Do I?

Of all the many moments that stand out for me in Game of Thrones, one is the scene where Theon Greyjoy goes home to the Iron Islands after ten years and is confronted by his father Balon and sister Yara. When Theon is shocked that his father considers Yara his heir instead of him, Balon Greyjoy says of his daughter, “She knows who she is.” That simple – she knows who she is. What I would give give for that clarity. For that power, for surely that’s where power resides.

A few years ago I stopped writing. Something snapped, in spite of everything, in spite of the countless times I’ve written grief is a spiral, as it – as life – actually is, I’m still disappointed when the linear evades me.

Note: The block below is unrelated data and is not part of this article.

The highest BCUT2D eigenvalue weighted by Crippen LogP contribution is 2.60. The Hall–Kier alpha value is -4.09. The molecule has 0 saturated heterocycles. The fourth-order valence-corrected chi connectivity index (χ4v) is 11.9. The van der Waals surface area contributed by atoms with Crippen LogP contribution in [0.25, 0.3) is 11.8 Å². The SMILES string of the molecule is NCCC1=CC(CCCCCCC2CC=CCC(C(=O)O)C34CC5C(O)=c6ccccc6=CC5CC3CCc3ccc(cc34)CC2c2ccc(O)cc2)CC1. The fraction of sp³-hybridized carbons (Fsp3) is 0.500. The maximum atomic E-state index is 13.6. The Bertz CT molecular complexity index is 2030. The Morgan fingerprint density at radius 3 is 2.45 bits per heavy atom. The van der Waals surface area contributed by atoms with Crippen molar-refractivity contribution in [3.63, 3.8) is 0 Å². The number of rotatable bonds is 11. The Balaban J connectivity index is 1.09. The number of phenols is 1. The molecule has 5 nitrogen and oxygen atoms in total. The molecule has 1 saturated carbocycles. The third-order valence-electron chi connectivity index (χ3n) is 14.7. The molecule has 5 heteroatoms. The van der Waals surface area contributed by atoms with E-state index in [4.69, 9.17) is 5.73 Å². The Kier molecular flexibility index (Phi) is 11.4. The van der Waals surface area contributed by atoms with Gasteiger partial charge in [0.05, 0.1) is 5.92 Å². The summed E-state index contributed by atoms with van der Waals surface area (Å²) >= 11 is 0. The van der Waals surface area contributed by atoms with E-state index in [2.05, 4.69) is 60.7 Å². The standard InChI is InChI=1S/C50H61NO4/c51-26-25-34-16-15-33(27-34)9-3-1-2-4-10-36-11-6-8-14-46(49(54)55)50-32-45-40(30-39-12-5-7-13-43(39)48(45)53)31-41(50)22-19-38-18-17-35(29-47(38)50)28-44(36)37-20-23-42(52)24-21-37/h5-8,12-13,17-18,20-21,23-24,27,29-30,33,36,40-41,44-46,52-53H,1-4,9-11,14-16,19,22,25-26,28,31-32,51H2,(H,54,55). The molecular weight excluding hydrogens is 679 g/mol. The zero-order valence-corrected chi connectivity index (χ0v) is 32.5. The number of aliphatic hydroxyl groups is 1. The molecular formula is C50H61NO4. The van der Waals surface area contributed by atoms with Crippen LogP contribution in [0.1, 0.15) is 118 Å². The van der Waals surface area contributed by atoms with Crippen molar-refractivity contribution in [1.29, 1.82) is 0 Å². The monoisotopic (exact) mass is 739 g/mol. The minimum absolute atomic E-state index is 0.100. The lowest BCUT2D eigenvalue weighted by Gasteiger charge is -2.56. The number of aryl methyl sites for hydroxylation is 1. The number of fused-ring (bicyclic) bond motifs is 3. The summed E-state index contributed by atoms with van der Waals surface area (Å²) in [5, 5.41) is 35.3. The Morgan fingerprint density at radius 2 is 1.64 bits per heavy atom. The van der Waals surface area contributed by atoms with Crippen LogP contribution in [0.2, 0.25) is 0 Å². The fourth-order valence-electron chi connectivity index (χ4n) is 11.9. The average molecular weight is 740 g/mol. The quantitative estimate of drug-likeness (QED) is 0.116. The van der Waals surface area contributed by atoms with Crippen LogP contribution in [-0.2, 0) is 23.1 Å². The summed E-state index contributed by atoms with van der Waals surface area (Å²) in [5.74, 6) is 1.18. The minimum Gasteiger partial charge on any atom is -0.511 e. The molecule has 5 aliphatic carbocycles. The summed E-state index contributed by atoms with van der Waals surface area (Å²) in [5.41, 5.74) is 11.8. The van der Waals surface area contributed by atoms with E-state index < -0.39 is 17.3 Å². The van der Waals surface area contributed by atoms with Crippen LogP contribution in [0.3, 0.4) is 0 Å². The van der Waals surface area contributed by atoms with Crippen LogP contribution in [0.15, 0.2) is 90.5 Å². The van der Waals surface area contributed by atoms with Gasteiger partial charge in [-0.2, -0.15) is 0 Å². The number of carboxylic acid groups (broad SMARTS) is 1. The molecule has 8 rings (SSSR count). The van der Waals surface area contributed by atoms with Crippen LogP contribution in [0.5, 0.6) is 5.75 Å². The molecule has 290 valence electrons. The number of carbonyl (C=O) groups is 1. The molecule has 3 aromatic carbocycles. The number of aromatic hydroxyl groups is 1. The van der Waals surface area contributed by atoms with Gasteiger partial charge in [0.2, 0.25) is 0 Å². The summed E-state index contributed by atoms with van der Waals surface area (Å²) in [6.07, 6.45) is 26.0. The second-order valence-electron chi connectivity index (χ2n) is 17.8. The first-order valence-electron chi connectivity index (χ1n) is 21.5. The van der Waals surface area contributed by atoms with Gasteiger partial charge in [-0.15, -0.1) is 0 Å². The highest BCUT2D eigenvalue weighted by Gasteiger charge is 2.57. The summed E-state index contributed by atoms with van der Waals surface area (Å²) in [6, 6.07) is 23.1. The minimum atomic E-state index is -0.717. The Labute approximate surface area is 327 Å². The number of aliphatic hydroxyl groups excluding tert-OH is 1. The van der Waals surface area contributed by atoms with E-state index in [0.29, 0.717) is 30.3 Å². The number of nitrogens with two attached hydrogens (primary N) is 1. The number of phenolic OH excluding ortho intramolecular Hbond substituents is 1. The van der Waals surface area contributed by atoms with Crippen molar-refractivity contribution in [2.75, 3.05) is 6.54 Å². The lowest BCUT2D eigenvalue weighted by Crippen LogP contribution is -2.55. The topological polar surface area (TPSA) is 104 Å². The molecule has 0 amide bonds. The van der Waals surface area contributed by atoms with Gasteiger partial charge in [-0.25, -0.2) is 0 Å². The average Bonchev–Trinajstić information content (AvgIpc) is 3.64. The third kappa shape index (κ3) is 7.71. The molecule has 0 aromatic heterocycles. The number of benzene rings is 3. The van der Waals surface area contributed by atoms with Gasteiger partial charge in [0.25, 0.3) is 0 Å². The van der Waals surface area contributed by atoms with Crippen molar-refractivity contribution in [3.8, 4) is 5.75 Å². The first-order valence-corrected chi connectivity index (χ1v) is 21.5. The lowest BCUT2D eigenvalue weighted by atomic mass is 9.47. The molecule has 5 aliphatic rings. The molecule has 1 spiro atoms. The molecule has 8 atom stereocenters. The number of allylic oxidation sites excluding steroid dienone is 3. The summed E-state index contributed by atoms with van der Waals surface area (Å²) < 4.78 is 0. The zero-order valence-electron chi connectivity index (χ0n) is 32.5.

When the agony, terror and sheer shock of Philip’s death forced me to action, it was writing I turned to. How else to map my heart which was so much more than broken? A heart breaks when a lover leaves. What words are there for when a child dies? And in the years after, during the time I wrote my blog most intensely, it seemed that I broke through something I’d tried my whole life to break through. A nearly unendurable pain, made tolerable by the words I could put on it. Until I couldn’t anymore, until the pain of Philip’s death got mixed up with the pain of life prior to his death and I found myself back down the rabbit hole, silent and dark and full of things too murky to describe but painful all the same.